Healthcare Professionals: The iPad and other drugs
It's highly doubtful whether even the visionary who came up with the idea for iPad in the first place could have foreseen the magnitude of its impact on physicians, and also on the industry that likes to call on them as often as possible.
It's a well-documented fact: Physicians just love their iPads. An estimated two-thirds of docs own a tablet device and, according to MD Mindset, 54% use them in their practices.
The HCP community has, to date, remained fiercely loyal to Apple but it remains to be seen whether allegiances will be tested as more options become available and at lower price points in the market.
Of course, if doctors love iPads, then it follows that pharmaceutical sales reps love them too (okay, maybe not the true love displayed by the docs.) For an industry not traditionally known for its nimbleness and agility, pharma sure was quick to identify the iPad as the almost-perfect detailing machine, to recognize the potential of physicians' built-in affinity with the device, and to deploy it en masse in the field. In many cases, the iPad has become something of a golden ticket for accessing and reaching physicians. And the ROI is tangible.
We'll come back to that in a moment. For now, let's take a look at some of the trends and behavioral data in the online physician community.
The first thing to know is that a lot of online activity takes place in the doctor's office—and across multiple screens, too. The Manhattan Research/Google Physician Channel Adoption Study in June 2012 showed that 99% of physicians use a desktop/laptop in the office, with 87% using a smartphone or a tablet device in the workplace. Clearly, there's a lot of screen-hopping going on.
Other notable findings include the fact that when physicians are making clinical decisions, they tend to spend twice as much time using online resources compared to print. Digital adoption is not just the domain of the younger doctors, either. Among physicians aged 55 and over, 80% own a smartphone. They spend nine hours per week online for professional purposes, 84% use search engines daily and 64% of their online time is spent using resources for clinical decisions.
Search is still the number one activity among HCPs: 98% use their desktop/laptop to search, 56% use their mobile, while 63% use their tablet. The leading prompts for doing a search all relate to the patient: “When patient requested more info during consult” (68%), “After patient requested specific drug” (62%) and “After patient reported drug side effect” (61%).
Interestingly, the next four most popular reasons grouped together all the “independent research” reasons. The least popular search reasons were all relating to promotional efforts, such as follow-up on a rep visit or follow-up on an ad. But before you start reallocating your paid-search dollars, bear in mind that these prompts still scored reasonably high with around a third of HCPs reporting that each has promoted them to search.
Looking now at physicians' smartphone use, again, search is the most popular activity, using up 48% of their phone time, with professional apps using an additional 38%. Unsurprisingly, docs have little patience with non-optimized sites, with 62% saying they would be likely to leave such a site. Unfortunately, 41% said they are led to mobile-optimized sites “only occasionally.” There's an obvious take away here, so make sure you get on that.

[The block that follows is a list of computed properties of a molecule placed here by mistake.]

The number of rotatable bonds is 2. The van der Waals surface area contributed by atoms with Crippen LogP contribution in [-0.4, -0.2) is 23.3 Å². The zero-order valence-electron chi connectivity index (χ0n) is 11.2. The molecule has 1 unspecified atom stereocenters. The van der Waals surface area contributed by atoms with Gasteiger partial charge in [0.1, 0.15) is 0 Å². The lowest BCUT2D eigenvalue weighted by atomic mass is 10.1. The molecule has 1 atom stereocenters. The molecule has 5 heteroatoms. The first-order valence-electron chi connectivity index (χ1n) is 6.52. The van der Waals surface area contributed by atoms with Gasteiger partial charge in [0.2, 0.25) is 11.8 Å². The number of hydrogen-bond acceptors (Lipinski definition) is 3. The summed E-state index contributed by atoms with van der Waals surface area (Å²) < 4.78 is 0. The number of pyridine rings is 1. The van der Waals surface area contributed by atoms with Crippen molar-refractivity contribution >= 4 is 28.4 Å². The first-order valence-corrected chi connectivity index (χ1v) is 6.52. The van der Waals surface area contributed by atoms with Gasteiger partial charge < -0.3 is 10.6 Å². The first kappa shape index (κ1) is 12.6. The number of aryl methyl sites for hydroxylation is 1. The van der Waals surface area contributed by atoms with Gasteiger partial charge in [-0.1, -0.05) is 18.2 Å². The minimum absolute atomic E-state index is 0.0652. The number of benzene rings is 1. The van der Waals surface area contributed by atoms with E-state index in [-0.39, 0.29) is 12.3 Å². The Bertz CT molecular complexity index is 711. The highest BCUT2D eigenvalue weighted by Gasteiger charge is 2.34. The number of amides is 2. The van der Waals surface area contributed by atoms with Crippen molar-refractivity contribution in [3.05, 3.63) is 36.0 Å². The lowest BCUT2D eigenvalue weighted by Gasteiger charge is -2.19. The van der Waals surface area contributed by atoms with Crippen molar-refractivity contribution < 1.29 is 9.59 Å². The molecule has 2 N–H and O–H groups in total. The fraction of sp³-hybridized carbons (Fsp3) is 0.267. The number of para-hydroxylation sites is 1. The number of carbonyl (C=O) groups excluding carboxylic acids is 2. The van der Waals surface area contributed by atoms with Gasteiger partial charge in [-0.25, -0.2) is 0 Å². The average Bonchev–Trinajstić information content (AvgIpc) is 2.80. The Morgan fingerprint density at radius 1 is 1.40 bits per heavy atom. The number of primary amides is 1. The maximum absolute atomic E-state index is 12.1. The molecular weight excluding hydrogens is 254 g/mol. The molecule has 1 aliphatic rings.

Physicians watch a decent amount of online video—six hours per week on average, with around half of that for professional purposes. This almost matches their weekly TV viewing average of eight hours. They watch online videos across all three screens, too: desktop/laptop (67%), smartphone (13%) and tablet (29%). And when it comes to video content, the leading category is CME (55%). Interestingly, 29% expressed an interest in watching videos to show to their patients.
Okay, back to the drug reps storyline. Last year, Manhattan Research's annual physician offered an early glimpse of the ROI potential of iPads. 29% of ePharma Physicians said they'd be more likely to consider prescribing a drug—and 35% would be more likely to request a sample—if the rep had used an iPad in the call.
And an MD Mindset survey showed sales calls incorporating an iPad score 8%-12% higher on key performance indicators than did non-tablet calls. What's more, calls using iPads resulted in a 90% reduction in the proportion of short visits (of two minutes or less).
However, the same study reported that sales reps who possess an iPad used them in just 30% of their calls. Are they mad?
Dialing in to docs
87% of physicians use a smartphone or a tablet in their practice‡
2:1 is the ratio of time physicians spend using online resources vs. print when making clinical decisions‡
62% of physicians are likely to abandon a mobile website if it's not optimized for the device‡
70% of the sales calls made by reps who possess an iPad do not incorporate the device**
8-12% increase in key performance indicators when an iPad is used in a call**
90% reduction in the proportion of short calls (of less than 2 minutes) when an iPad is used**
Sources: ‡ Manhattan Research-Google Physician Channel Adoption Study
** MD Mindset: Use of iPads by Pharmaceutical Sales Professionals, July 2012